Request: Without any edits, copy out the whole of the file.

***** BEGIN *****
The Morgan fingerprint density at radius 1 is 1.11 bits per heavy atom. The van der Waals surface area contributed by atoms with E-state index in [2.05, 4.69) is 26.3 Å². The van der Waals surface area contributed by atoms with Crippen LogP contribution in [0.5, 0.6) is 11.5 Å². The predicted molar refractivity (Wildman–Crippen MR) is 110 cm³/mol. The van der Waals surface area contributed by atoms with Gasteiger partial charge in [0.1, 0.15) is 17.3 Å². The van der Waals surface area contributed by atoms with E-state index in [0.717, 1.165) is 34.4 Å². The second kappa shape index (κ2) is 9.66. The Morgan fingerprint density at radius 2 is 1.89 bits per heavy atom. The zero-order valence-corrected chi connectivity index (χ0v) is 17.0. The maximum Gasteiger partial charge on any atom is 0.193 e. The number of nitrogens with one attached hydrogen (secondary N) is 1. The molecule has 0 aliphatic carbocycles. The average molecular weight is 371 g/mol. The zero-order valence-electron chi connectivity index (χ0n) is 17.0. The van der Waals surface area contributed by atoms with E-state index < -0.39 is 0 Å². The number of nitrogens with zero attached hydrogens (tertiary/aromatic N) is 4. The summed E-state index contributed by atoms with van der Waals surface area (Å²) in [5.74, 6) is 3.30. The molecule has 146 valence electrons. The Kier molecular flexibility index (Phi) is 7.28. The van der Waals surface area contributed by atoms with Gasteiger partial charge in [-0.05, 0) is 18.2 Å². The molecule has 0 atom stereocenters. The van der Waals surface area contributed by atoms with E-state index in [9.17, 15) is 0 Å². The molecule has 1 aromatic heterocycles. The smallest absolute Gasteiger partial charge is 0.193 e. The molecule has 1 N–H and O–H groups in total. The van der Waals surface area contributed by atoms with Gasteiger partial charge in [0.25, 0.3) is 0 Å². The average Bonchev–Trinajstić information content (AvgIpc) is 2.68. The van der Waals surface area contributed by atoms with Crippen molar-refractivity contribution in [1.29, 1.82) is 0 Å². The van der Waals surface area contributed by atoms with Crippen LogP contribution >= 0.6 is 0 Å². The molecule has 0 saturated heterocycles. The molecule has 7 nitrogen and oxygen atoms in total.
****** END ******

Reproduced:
The Morgan fingerprint density at radius 1 is 1.11 bits per heavy atom. The van der Waals surface area contributed by atoms with E-state index in [2.05, 4.69) is 26.3 Å². The van der Waals surface area contributed by atoms with Crippen LogP contribution in [0.5, 0.6) is 11.5 Å². The predicted molar refractivity (Wildman–Crippen MR) is 110 cm³/mol. The van der Waals surface area contributed by atoms with Gasteiger partial charge in [0.1, 0.15) is 17.3 Å². The van der Waals surface area contributed by atoms with E-state index in [0.717, 1.165) is 34.4 Å². The second kappa shape index (κ2) is 9.66. The Morgan fingerprint density at radius 2 is 1.89 bits per heavy atom. The zero-order valence-corrected chi connectivity index (χ0v) is 17.0. The maximum Gasteiger partial charge on any atom is 0.193 e. The number of nitrogens with one attached hydrogen (secondary N) is 1. The molecule has 0 aliphatic carbocycles. The average molecular weight is 371 g/mol. The zero-order valence-electron chi connectivity index (χ0n) is 17.0. The van der Waals surface area contributed by atoms with E-state index < -0.39 is 0 Å². The number of nitrogens with zero attached hydrogens (tertiary/aromatic N) is 4. The summed E-state index contributed by atoms with van der Waals surface area (Å²) in [5.74, 6) is 3.30. The molecule has 146 valence electrons. The Kier molecular flexibility index (Phi) is 7.28. The van der Waals surface area contributed by atoms with Gasteiger partial charge in [-0.05, 0) is 18.2 Å². The molecule has 0 atom stereocenters. The van der Waals surface area contributed by atoms with E-state index in [9.17, 15) is 0 Å². The molecule has 1 aromatic heterocycles. The smallest absolute Gasteiger partial charge is 0.193 e. The molecule has 1 N–H and O–H groups in total. The van der Waals surface area contributed by atoms with Gasteiger partial charge in [0.25, 0.3) is 0 Å². The average Bonchev–Trinajstić information content (AvgIpc) is 2.68. The van der Waals surface area contributed by atoms with Crippen molar-refractivity contribution in [1.29, 1.82) is 0 Å². The van der Waals surface area contributed by atoms with Crippen LogP contribution >= 0.6 is 0 Å². The molecule has 0 saturated heterocycles. The molecule has 7 nitrogen and oxygen atoms in total.